In June Bank of England (BoE) chief economist Andy Haldane said: “...the housing market in the UK is on fire”, a fact plain for all to see with the leading house price indices (Halifax and Nationwide) showing year-on-year increases exceeding 10 per cent (13.4 per cent at Nationwide) that same month. Taken with wider concerns about inflation, should we be worried that the housing market is a bubble? Not so according to the CEO of the UK’s third-largest house builder Taylor Wimpey (TW.) who stated in early August that we have an “entirely healthy and stable housing market”. That certainly feels like a bullish view to hold.
What is a bubble?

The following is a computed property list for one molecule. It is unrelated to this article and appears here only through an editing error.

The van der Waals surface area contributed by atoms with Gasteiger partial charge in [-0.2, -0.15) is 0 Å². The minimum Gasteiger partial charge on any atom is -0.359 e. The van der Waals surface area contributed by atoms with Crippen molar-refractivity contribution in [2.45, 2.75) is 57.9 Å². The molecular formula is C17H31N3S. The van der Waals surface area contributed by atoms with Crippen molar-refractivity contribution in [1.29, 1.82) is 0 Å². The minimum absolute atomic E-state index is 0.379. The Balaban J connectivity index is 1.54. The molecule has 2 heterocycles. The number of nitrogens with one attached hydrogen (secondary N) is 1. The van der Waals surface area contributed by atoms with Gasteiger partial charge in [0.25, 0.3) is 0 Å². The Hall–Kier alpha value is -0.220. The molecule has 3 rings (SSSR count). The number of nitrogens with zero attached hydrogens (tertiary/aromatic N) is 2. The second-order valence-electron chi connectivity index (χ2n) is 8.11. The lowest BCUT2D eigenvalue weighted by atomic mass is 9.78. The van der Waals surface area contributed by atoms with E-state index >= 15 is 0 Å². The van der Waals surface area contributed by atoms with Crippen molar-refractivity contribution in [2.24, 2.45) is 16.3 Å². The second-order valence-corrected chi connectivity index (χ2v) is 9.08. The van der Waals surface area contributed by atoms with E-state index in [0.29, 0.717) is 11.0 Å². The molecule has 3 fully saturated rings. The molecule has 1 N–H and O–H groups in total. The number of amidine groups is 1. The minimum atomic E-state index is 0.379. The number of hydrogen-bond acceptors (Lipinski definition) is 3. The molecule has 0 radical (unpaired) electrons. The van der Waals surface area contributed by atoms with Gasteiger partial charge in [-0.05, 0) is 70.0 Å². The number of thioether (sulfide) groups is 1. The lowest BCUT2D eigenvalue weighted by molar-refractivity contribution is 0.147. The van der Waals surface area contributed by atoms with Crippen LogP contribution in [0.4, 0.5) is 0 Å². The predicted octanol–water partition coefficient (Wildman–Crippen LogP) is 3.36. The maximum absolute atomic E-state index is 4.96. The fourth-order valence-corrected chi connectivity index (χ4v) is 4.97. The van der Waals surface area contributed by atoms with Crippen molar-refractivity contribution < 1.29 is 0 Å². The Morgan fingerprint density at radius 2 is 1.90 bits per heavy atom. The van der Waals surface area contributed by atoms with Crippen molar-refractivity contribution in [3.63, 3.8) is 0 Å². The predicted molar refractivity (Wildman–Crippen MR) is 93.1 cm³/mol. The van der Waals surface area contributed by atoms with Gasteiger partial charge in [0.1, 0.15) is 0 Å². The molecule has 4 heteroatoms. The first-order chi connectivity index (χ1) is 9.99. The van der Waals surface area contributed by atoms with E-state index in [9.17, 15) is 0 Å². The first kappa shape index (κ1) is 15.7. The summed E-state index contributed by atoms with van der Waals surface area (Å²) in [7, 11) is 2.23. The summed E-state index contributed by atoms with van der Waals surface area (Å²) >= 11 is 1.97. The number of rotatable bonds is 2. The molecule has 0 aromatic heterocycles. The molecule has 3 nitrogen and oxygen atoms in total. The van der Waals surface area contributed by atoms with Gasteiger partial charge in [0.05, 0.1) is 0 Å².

A housing market bubble is a surge in house prices fuelled by demand, speculation, central policy and loose lending. Housing bubbles usually start with a supply/demand imbalance which pushes asset prices to levels misaligned with historic norms. Here that means prices relative to incomes or mortgage payments against disposable income. While in this cycle the demand/supply imbalance, policy and loose lending are present, speculation is not unlike most previous runaway UK markets. Speculation in housing is primarily ‘buy-to-let’ investment but recent punitive tax treatment and low house price inflation have deterred investors.